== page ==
This has been a big year for artist and author Simon Stålenhag. In April, a television series adaptation of his debut book, Tales from the Loop, was released. Shortly after, his past collaborators Fria Ligan (who are known for their tabletop roleplaying games and are responsible for the games based on Stålenhag’s work) launched a wildly successful Kickstarter for a strategy board game based on the book.


Empathy: In the increasingly polarized and hostile world we seem to live in, it’s easy to believe that it’s a lost art. We are so used to reducing others into tools and ideas, or even enemies, rather than seeing them as the human beings that they are. We write people off as misguided or troubled without thinking about where these troubles came from, or how they strayed away from their path. Or, perhaps even worse, we ignore issues and injustices simply because we are not personally affected by them.

“Never Rarely Sometimes Always,” Eliza Hittman, 2020

Art has the power to heal. Even if some may scoff…


“The difference between film and memory is that films are always false. They are composed of a series of scenes. But memories mix truth and lies. They appear and vanish before our eyes.”

“Long Day’s Journey Into Night,” Bi Gan, 2018

How is one supposed to convey the subjectivity of memory through a medium such as film? How is one meant to convey the indescribable feeling of being in a dream? An unspoken truth about film is that it’s not reality, and it never will be. …


Early summer days are some of the best days to read. Especially if you, like me, are a student, and have just acquired the free time and reasonably empty brain optimal for reading.


“Pop Squad”

About a year ago, I wrote a piece on Netflix’s animated series Love, Death & Robots, in which I criticized the execution of some aspects of the series, while applauding the ambition and potential of the series. So the question upon the second volume of the anthology is, of course: Has it lived up to its potential? And the answer is a resounding… yes, actually. At least, kind of. Whether if it’s by the omission of the episodes that would have been weaker (this volume is only 8 episodes compared to the 18 episodes of the first), or it’s a…


“I’m sorry I’m always so depressing. I’ll do my best while you’re gone.”

I was recently asked what book or film character I would become if I could become any character I wanted. It’s a surprisingly difficult question to answer — or maybe it’s just my tendency to overthink things. Is it worth becoming a character that isn’t rather similar to oneself? It’s difficult for me to imagine being anyone but myself, flaws and all. That’s not to say that I fully embrace my flaws or love myself for them. It’s just that, even in a hypothetical scenario where I…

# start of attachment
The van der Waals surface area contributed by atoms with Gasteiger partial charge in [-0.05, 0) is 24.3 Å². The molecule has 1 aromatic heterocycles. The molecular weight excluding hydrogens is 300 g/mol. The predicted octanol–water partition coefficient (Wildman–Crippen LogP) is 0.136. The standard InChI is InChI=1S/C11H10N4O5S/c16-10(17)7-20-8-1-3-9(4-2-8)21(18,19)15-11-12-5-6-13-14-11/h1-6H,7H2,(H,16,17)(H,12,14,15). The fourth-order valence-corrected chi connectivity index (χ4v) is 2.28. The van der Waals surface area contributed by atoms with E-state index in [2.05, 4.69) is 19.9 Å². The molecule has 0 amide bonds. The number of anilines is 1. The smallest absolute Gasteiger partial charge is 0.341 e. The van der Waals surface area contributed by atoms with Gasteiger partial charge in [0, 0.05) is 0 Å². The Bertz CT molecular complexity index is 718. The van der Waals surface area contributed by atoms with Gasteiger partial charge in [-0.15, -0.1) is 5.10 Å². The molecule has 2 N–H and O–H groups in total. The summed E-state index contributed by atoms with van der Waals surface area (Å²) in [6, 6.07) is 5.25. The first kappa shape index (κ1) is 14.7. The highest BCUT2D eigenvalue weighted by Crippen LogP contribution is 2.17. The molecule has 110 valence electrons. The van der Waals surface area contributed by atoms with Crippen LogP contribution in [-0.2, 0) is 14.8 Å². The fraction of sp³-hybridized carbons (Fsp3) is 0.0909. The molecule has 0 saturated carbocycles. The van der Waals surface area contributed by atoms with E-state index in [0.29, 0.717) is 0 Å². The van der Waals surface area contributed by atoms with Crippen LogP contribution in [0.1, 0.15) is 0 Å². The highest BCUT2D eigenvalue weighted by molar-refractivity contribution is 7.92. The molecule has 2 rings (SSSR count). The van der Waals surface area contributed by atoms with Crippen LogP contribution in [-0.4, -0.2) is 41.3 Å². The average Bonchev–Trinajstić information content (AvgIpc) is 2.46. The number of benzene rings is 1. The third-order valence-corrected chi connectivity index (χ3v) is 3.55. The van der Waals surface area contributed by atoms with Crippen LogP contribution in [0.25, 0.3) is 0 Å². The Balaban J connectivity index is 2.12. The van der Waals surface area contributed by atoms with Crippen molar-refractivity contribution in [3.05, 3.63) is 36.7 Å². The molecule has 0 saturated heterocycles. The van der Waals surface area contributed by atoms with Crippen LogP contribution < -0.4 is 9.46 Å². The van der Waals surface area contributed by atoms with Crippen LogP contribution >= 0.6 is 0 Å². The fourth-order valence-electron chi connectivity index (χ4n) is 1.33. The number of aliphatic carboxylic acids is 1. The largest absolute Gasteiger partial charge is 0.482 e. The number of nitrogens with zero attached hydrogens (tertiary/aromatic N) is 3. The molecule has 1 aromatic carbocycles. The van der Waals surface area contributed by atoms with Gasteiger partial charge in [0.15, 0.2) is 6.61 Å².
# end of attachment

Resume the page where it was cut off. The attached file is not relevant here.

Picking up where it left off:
It feels cliché at this point to suggest that we live in a distracted world. It’s of course true that new generations are growing up with more media surrounding them than ever before, and breadths of information are easily consumable in tiny bites, even if often devoid of nuance. When the media landscape is dominated by the consumption of short-form media — scrolling down a Twitter feed and taking in a dozen disconnected bits of media in thirty seconds, endlessly flipping through bite-sized Tik-Tok videos, and so on — it’s assuredly easy to fall into the trap of a neutered…


2020 has certainly been an unconventional year for the movie business, but that doesn’t mean there has been a shortage of excellent films. From the foreign films of yesteryear being distributed for the first time in the US to the indies that put themselves out there in any way they could during the pandemic, here are the films I liked the most as this year comes to a close.

20. A Sun (陽光普照)

An unforgiving crime drama with a captivating, sprawling plot, A Sun is an impressive feat. Despite some flaws, it’s easy to remain invested in this dense film throughout its 150 minute…


The end of the US election is approaching terrifyingly quickly. While it may be tempting to stay up the night of November 3rd and absorb every anxiety-inducing moment, what good would that do? The implications of tomorrow’s results will be dealt with when they’re dealt with, but no amount of election night doom-scrolling will help.


Classifying films as “horror” is a more difficult task than one might think. There are films that leave no doubt about whether or not they fit within the genre. Typical slasher films like “Halloween” or jumpscare-filled haunted house fare like “The Conjuring” are plainly horror, with much of their value being derived from their indulgence in the genre. But there’s such a large spectrum of films that fit the broad definition of what could possibly be considered “horror” that the inclusion of some films is bound to draw some ire from those who proclaim themselves horror fans.

“The Ring,” Gore Verbinski, 2002

Horror films have…

H.R. Starzec

Opinions about books, movies, television, and whatever else might come to my mind.

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